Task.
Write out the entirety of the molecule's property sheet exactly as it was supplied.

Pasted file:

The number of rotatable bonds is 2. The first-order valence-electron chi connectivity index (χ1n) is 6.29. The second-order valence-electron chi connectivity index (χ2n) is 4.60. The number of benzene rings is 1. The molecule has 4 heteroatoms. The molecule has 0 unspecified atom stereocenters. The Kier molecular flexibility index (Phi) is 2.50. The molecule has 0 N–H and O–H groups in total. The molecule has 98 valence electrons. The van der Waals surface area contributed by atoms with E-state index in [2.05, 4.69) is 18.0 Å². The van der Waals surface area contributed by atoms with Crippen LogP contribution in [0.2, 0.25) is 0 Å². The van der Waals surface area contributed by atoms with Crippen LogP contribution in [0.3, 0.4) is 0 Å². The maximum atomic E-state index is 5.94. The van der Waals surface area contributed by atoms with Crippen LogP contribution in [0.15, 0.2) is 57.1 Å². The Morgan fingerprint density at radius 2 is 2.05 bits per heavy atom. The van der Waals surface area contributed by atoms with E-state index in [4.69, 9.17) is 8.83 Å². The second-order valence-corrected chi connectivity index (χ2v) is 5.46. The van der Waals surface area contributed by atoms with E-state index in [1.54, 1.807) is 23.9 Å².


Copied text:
The number of rotatable bonds is 2. The first-order valence-electron chi connectivity index (χ1n) is 6.29. The second-order valence-electron chi connectivity index (χ2n) is 4.60. The number of benzene rings is 1. The molecule has 4 heteroatoms. The molecule has 0 unspecified atom stereocenters. The Kier molecular flexibility index (Phi) is 2.50. The molecule has 0 N–H and O–H groups in total. The molecule has 98 valence electrons. The van der Waals surface area contributed by atoms with E-state index in [2.05, 4.69) is 18.0 Å². The van der Waals surface area contributed by atoms with Crippen LogP contribution in [0.2, 0.25) is 0 Å². The van der Waals surface area contributed by atoms with Crippen LogP contribution in [0.3, 0.4) is 0 Å². The maximum atomic E-state index is 5.94. The van der Waals surface area contributed by atoms with Crippen LogP contribution in [0.15, 0.2) is 57.1 Å². The Morgan fingerprint density at radius 2 is 2.05 bits per heavy atom. The van der Waals surface area contributed by atoms with E-state index in [4.69, 9.17) is 8.83 Å². The second-order valence-corrected chi connectivity index (χ2v) is 5.46. The van der Waals surface area contributed by atoms with E-state index in [1.54, 1.807) is 23.9 Å².